Christopher Nolan Calls Streaming Services “Evil” Ahead of Oppenheimer’s Physical Release

The FPS Review may receive a commission if you purchase something after clicking a link in this article.

Image: Universal Pictures

Oppenheimer is out on 4K Ultra HD Blu-ray and other platforms tomorrow, but if its director had a choice, it’d probably be available to watch on disc only.

Speaking during a Los Angeles screening of Oppenheimer last week, director Christopher Nolan threw a new jab at streaming services, calling them “evil” in front of crew members as he highlighted all of the special attention that his team had given toward the movie’s impending physical releases.

Everyone knows that physical has streaming beat in terms of video and audio quality, but what Nolan seems to be particularly peeved about here is the spontaneity of today’s streaming platforms—or, more specifically, titles suddenly disappearing without a trace—per his statement about how “no evil streaming service can come steal it from you.”

Here’s what Nolan had to say, per Variety:

Obviously Oppenheimer has been quite a ride for us and now it is time for me to release a home version of the film. I’ve been working very hard on it for months. I’m known for my love of theatrical and put my whole life into that, but, the truth is, the way the film goes out at home is equally important.

The Dark Knight was one of the first films where we formatted it specially for Blu-ray release because it was a new form at the time. And in the case of Oppenheimer, we put a lot of care and attention into the Blu-ray version… and trying to translate the photography and the sound, putting that into the digital realm with a version you can buy and own at home and put on a shelf so no evil streaming service can come steal it from you.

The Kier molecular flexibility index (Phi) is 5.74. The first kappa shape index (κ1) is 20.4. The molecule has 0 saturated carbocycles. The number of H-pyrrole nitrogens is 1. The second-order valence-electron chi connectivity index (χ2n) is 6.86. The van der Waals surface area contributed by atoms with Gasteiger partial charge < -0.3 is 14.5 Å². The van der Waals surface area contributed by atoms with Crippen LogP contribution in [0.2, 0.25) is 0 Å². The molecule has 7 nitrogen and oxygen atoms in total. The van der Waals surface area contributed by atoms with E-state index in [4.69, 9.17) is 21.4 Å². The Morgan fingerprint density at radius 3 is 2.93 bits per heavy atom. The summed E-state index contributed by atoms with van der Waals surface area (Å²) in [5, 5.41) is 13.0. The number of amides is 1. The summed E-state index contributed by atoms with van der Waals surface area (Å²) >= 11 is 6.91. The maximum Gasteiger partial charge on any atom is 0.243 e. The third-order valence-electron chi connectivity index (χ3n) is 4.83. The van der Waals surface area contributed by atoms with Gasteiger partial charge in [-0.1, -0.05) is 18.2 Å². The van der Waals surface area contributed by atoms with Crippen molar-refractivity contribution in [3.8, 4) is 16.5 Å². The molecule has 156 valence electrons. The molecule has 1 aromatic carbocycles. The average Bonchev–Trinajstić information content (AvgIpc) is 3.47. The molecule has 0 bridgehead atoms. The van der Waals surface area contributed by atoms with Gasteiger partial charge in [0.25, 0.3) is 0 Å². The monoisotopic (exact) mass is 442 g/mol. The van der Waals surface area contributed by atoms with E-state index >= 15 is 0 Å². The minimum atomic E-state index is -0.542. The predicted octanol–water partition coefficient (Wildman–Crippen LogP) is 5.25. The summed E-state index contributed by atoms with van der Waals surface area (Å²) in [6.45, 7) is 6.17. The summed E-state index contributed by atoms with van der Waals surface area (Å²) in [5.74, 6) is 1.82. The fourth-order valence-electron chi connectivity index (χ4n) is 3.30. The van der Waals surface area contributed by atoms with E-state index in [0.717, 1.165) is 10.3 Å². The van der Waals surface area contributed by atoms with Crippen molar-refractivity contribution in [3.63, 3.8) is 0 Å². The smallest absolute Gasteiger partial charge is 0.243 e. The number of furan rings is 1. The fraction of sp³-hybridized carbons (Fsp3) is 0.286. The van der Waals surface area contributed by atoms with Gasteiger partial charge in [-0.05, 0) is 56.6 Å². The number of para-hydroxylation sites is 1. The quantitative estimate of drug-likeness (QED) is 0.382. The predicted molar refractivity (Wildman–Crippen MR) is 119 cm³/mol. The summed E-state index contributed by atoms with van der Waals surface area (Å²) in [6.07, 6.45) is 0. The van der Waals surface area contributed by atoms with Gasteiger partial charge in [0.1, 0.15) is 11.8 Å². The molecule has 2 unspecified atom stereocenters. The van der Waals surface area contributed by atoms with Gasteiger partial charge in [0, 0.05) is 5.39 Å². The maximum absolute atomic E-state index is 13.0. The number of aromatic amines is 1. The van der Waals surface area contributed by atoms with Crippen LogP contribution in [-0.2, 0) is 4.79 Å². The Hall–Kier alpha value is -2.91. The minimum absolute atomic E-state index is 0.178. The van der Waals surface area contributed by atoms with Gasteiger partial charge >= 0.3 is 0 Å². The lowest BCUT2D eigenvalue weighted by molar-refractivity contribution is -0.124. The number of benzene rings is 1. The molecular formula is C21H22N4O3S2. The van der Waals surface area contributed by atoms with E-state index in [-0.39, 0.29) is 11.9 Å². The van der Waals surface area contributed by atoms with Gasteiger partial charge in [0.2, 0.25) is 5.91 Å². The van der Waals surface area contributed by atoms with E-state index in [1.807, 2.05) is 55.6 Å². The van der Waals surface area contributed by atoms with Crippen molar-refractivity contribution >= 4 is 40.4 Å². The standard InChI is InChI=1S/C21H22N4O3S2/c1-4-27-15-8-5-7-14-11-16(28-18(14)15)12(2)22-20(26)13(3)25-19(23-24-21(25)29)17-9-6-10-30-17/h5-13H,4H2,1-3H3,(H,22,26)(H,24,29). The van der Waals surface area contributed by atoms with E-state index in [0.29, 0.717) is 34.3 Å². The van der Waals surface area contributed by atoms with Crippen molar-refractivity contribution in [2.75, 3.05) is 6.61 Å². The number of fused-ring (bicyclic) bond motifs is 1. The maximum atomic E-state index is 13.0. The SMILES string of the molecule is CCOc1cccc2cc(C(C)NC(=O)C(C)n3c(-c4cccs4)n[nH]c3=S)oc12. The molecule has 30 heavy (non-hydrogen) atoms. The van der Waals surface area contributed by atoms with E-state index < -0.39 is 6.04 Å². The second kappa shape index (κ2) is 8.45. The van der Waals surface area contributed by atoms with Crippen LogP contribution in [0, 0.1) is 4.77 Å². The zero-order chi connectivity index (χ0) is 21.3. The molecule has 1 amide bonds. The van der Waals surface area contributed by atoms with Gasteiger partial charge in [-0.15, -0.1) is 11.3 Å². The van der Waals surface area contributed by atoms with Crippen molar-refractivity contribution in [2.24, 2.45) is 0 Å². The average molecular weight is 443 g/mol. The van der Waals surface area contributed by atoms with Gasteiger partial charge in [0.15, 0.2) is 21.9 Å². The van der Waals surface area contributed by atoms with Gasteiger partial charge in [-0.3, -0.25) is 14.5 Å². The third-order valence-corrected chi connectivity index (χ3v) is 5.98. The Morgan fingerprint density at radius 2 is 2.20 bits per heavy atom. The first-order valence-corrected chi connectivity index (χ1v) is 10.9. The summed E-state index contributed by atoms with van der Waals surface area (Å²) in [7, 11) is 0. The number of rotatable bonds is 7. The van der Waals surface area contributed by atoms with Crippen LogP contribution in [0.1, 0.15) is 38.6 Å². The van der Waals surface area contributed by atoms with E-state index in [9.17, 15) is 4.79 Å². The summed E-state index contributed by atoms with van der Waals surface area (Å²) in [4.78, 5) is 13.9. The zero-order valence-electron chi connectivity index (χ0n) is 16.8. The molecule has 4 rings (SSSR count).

Funny enough, The Dark Knight’s Blu-ray release wasn’t the greatest one, featuring a transfer that was severely over-sharpened in an effort to match its IMAX scenes, but Oppenheimer looks to be one of Nolan’s better efforts, with a gallery of sample screenshots here that show off what the UHD looks like.

In a separate event at CUNY, Nolan suggested that he doesn’t really like the idea of Oppenheimer being regarded as a biopic, although that’s pretty much what it is, telling the story of the American theoretical physicist who later went on to becoming, for better or worse, the “father of the atomic bomb”:

It’s not a useful genre. I love working in useful genres. In this film…it’s the heist film as it applies to the Manhattan Project and the courtroom drama as it applies to the security hearings. It’s very useful to look at the conventions of those genres and how they can pull the audience and how they can give me communication with the audience.

Here’s a portion of Universal Pictures’ description for Oppenheimer, which has earned $950,191,715 worldwide since its release in July, according to figures from Box Office Mojo:

Written and directed by Christopher Nolan, Oppenheimer is an IMAX-shot epic thriller that thrusts audiences into the pulse-pounding paradox of the enigmatic man who must risk destroying the world in order to save it.

The film stars Cillian Murphy as J. Robert Oppenheimer and Emily Blunt as his wife, biologist and botanist Katherine “Kitty” Oppenheimer. Oscar winner Matt Damon portrays General Leslie Groves Jr., director of the Manhattan Project, and Robert Downey, Jr. plays Lewis Strauss, a founding commissioner of the U.S. Atomic Energy Commission.

The film is based on the Pulitzer Prize-winning book American Prometheus: The Triumph and Tragedy of J. Robert Oppenheimer by Kai Bird and the late Martin J. Sherwin. The film is produced by Emma Thomas, Atlas Entertainment’s Charles Roven and Christopher Nolan.

Oppenheimer is filmed in a combination of IMAX 65mm and 65mm large-format film photography including, for the first time ever, sections in IMAX black and white analogue photography.

Join the discussion for this post on our forums...

Tsing Mui
Tsing has been writing the news for over 5 years, first at [H]ard|OCP and now at The FPS Review. He has a background in journalism and makes sure to give his readers the relevant context to why each news post matters.

Recent News